This also came up on Friday with the True Vine Baptist Church visitors. About whom I have discussed the concept of a forum in the past. Years ago when Pastor Ed was out on our Ave, he faced an angry black man selling hiphop CDs who shouted loudly at people who got in his way in order to preach at him. He managed to tie the TVB evangelicals up for several hours by shouting over them. The concept of the forum came up again, Friday, when Kazz—the leader of the Mill Ave Resistance—mentioned that the TVB are particularly hostile to anyone else setting up near them to present alternate viewpoints.
The TVB, of course, does not control the public corner—they manage to do so only because they have numbers (ten to twelve people) and hopefully unlike The Door, they would not be outright violent if people who disagreed with them chose to use the corner as the forum it is and to respond to them. With equal amplification if necessary, as the Resistance does. Kazz fears that in order to actually create a debate, or at least a reply, he will have to act against the wishes of the TVB to totally control a given corner.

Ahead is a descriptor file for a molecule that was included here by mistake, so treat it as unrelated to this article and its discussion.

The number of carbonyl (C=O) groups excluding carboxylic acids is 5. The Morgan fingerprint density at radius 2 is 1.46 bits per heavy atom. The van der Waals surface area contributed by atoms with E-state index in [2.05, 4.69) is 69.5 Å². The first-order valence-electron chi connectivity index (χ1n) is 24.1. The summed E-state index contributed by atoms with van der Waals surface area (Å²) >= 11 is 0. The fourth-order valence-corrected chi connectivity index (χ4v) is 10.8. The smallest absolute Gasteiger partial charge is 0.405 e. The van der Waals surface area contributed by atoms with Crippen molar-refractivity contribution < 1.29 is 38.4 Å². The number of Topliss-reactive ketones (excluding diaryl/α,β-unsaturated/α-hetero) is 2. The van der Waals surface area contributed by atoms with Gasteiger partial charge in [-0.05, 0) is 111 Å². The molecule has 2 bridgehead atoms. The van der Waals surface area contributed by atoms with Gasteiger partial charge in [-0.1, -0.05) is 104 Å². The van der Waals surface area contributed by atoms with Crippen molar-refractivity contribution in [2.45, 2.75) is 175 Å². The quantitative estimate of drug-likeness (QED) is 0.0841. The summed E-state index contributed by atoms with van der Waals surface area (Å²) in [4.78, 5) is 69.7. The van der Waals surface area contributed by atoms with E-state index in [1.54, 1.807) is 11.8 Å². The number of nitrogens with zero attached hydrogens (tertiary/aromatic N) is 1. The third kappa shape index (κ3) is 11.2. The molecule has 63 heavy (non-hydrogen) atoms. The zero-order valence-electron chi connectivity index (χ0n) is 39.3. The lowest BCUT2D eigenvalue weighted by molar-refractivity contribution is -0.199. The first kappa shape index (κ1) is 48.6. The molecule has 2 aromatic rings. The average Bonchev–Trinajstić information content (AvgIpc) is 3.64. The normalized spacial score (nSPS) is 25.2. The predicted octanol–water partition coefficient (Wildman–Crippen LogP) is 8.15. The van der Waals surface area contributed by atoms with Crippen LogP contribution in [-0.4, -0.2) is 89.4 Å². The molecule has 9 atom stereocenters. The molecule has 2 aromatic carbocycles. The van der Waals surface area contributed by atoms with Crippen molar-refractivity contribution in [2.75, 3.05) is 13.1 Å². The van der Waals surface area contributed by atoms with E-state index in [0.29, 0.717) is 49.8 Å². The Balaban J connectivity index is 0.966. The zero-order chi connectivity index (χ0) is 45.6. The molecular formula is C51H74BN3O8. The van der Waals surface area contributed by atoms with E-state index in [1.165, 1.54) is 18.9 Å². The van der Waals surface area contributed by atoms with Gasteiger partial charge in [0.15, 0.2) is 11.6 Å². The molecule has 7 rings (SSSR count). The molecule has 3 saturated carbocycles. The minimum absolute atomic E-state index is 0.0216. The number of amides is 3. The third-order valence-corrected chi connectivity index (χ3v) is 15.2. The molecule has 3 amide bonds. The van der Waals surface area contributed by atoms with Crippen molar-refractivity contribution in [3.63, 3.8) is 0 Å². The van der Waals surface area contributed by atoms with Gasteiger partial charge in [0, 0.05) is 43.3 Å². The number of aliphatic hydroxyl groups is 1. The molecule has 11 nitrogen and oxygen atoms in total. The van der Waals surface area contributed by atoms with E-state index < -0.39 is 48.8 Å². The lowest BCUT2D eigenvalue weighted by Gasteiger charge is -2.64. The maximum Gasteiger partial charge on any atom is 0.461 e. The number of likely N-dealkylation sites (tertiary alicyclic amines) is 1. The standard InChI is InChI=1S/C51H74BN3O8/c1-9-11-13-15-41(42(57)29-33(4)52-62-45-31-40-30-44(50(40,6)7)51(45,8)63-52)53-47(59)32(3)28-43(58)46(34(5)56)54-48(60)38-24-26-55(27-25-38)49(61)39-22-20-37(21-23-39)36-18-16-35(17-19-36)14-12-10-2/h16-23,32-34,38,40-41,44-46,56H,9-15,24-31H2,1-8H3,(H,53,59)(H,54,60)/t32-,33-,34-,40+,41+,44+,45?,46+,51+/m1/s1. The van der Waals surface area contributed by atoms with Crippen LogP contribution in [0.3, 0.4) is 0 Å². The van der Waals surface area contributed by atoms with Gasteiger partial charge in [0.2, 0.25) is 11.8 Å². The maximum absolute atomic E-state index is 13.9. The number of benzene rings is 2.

A great deal of people like to pipe up and use the freedom of speech as a cudgel to beat down critics, as if invoking freedom of speech only acts in their favor. Freedom of speech is not freedom from criticism—in fact, exercising thy freedom of speech invites criticism. It is a real, necessary, and sufficient practice in response to speech is to add, develop, and produce contrary opinion.
Right now the TVB present only a saccharine claim to being reasonable, “leave us alone, please be polite, you can get your turn,” but really this is a flimsy respect. They have chosen to speak out to the street using the same rights that the street would speak back out to them and when that happens I expect that they will do the right thing and respect the law.